Trend #1 to Avoid: Trendspotting. Let’s get this straight between us: In business, nothing is worth doing because it’s trendy. It either makes actual sense or it doesn’t. Just think how many companies wasted how much time and money recreating their websites on Facebook, only to discover that while the Supreme Court might think corporations are people too, not very many actual people want to be their Friends.

Trendspotting doesn’t pass the Mom Test. Remember it? When Mom asked you, “If all of your friends were jumping off a cliff, would you jump too?” Following business trends is like that.

Trend #2 to Avoid: Bypassing the IT department: Not only is it fashionable to bypass IT these days, the big research firms have enshrined it as a trend, and it serves IT right because they make everything so hard.

Go right ahead. Bypass IT. If and only if, that is, you (1) are willing to live with a stand-alone “stovepipe” solution that only integrates with the rest of your company’s systems through the magic of your re-typing everything; (2) the application will live in “the cloud,” not your data center; and (3) the only support you’ll need will come from the vendor you’re using.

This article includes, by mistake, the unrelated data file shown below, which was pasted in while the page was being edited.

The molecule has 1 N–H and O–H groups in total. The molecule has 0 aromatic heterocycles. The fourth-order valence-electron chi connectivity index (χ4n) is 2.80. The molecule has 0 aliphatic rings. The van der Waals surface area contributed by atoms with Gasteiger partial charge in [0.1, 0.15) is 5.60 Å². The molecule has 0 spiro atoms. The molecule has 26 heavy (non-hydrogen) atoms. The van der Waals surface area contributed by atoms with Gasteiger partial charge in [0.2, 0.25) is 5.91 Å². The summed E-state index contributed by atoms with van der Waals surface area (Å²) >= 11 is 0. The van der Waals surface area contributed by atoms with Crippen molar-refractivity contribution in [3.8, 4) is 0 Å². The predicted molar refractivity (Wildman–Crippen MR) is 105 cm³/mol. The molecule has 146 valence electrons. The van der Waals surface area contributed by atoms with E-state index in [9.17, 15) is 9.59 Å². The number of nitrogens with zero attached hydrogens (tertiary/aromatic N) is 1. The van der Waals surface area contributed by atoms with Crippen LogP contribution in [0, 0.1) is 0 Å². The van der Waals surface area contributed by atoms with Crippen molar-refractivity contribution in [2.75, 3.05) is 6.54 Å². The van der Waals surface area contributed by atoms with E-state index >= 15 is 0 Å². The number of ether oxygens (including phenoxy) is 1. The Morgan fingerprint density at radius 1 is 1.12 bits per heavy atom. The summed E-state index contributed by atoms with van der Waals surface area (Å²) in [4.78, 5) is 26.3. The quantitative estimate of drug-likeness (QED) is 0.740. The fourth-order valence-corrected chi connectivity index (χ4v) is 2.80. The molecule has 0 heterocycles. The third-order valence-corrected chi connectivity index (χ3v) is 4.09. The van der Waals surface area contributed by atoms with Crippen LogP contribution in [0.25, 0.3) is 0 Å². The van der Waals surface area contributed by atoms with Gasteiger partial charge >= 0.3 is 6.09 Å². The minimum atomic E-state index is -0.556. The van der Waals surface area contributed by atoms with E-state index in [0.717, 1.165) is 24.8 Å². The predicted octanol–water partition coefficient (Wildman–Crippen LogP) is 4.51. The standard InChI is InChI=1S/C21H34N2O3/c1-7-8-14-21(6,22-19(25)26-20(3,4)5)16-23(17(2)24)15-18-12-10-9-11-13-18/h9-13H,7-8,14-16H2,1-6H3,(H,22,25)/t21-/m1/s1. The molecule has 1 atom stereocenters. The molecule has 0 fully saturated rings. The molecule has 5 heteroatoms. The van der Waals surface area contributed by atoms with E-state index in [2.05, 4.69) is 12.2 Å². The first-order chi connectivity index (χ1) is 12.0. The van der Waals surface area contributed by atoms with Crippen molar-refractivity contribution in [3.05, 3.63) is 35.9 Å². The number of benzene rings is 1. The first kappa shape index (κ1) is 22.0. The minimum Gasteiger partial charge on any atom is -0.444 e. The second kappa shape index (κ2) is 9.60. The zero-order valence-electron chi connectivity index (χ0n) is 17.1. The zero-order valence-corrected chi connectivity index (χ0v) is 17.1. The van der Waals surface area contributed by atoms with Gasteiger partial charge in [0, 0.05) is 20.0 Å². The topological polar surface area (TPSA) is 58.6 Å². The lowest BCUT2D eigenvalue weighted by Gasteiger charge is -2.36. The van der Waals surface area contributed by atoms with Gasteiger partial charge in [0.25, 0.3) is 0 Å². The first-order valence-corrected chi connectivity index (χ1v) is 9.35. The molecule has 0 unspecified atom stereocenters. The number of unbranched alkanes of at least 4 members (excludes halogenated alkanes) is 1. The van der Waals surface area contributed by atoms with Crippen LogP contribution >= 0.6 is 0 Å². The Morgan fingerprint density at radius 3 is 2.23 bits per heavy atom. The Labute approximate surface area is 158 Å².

Otherwise, you’d better call IT first. There’s a reason IT projects are bigger than you’d like, and it isn’t because they’re all idiots, propeller-heads, or budding bureaucrats. It’s because integrating new applications into everything you have is hard, complicated work.

Remember why God was able to create the world in only six days: He didn’t have an installed base.

Trend #3 to Avoid: "Big" Data. There are companies and situations where the amount of data flowing in is truly massive, and being able to gain some knowledge from it will help you make smarter decisions. If you know the questions you want to ask and know how you’ll analyze your data to ask them, go for it.

But for every situation like this there are dozens where all the “data scientist” (what trendy people like to call “statisticians” these days) does is sort through everything, searching for correlations. But as everyone knows, correlation doesn’t imply causation, so what do you think you’ve actually learned? Worse, not all correlations mean anything – many are spurious, for example, the statistically significant correlation between IQ and length of the big toe. Size really doesn’t matter here. Neither will many of the correlations you’ll find mining whatever mass of bits your company has accumulated over the years.